JACKSONVILLE – Bob Babich likes a lot about the Jaguars’ defense.
Babich, entering his second season as the Jaguars’ defensive coordinator, said that’s true from scheme, to coaching staff, to individual players, to the unit’s overall potential to improve. Babich said that last part may be what he likes best, and what has him most optimistic.
It’s a common refrain that players improve most from Year One to Year Two.
Babich said Wednesday that can be true of overall units, too.
“We were very pleased last year with our effort,” Babich said this week on Jaguars.com LIVE, which airs Wednesdays at 12:30 on jaguars.com. “We weren’t always right schematically and sometimes we’d have breakdowns here and there where we may have made a mistake. But our effort was fantastic and we feel like that’s something you can build on.
“Most people say the biggest jump you can have is from your first year to your second year, so we expect schematically to get better as the guys understand it. If we continue with that effort, that will be a big plus.
“You’re always going to get better when you’re in a scheme from your first year to your second year.”
Babich also said Head Coach Gus Bradley’s knowledge of the defense should help the development. Bradley helped implement Seattle’s defensive scheme as defensive coordinator there from 2009-2012 and the Jacksonville defense applies many of the same principles and approaches.
“It’s very exciting, because this defense we’re using – he knows it inside and out,” Babich said. “He’s been a great teacher for me, to help me get better at it. It’s been exciting. He’s an extremely talented teacher. He just doesn’t give you the information. He understands how to team and we pass that on to the players.”
Babich on Wednesday also said he was pleased with the improvement shown last year by several young players, a group that included 2013 second-round draft selection safety Jonathan Cyprien. Babich said Cyprien improved significantly in the second half of last season.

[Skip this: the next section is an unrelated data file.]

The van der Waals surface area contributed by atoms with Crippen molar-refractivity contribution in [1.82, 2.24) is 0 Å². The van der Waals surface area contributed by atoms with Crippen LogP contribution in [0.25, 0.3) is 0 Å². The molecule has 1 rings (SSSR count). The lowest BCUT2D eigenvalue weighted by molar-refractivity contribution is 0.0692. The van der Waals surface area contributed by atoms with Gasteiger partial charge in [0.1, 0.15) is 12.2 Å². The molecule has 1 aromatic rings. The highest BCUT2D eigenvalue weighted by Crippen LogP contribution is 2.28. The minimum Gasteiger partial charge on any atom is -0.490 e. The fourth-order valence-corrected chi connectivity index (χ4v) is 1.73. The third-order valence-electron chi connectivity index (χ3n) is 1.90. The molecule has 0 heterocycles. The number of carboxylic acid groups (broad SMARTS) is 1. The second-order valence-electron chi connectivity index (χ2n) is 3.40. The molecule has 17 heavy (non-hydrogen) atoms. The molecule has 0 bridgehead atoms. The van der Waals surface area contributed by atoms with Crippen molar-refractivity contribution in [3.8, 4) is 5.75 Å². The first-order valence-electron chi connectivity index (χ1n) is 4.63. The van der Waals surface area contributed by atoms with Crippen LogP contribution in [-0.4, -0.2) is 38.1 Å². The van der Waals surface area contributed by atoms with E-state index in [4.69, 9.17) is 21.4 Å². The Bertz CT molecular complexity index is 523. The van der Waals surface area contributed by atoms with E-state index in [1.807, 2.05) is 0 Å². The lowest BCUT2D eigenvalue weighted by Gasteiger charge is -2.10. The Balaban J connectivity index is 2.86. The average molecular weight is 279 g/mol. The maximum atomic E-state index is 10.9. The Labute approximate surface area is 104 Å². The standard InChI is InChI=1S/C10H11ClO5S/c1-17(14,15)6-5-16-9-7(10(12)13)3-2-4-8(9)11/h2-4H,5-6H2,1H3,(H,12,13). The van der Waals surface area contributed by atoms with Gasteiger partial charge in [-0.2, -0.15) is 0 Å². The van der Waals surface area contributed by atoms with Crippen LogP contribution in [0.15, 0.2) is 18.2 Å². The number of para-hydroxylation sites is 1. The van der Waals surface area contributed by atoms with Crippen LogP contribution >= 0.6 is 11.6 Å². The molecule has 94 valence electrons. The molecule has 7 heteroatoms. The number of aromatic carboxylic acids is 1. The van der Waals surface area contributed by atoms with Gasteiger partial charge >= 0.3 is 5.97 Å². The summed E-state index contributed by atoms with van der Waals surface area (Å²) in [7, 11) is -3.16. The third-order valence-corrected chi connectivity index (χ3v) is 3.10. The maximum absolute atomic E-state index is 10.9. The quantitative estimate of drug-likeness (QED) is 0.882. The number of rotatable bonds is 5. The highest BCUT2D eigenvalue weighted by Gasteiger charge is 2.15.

“We’re really excited about his future,” Babich said. “We think he’s not only taken a step as a football player, but as a leader in the locker room and the maturity you need to play at this level. I think in all of those things he has grown immensely. We’re excited to get him back.”
Babich said defensive end
“We really enjoy him,” Babich said. “We think he has an outstanding personality and his effort was fantastic. He showed some playmaking ability and that’s all you can ask for.”
The Jaguars addressed the rest of the defensive line last month, not only signing former Seattle defensive ends
Bradley said upon signing those players a huge reason for the moves was to reduce the number of snaps played by starters such as tackles
“That was a big emphasis, getting Ziggy Hood in the middle and Red Bryant there at end,” Babich said. “I think it’s going to eliminate some of those snaps those guys had to take. That just keeps you fresh throughout the season and allows you to perform at a higher level.”
Babich said he and the coaching staff spent much of the offseason splitting duties, spending half of most days evaluating talent and the other half of most days reviewing the playbook and schematic approaches. Babich, for instance, said a position coach might look at 25 college prospects to provide input on players, with Babich looking at players from all defensive position groups.
Coaches typically evaluate free agent talent early in the offseason, then move into college evaluation as the draft approaches.
“We really enjoy evaluating the talent that’s out there,” Babich said. “It’s all something we’ve been through as we come up in the profession.”
With the draft approaching next week, focus turns more to preparation, which for the Jaguars this season will mean meshing rookies and new veterans with a core that began forming last season.
“Any time is a guy is really talented, you may have to adjust your scheme,” Babich said. “But we would like the combination of guys being talented and fitting into the scheme we’re using. That makes it an easy piece of the puzzle to fit in there.”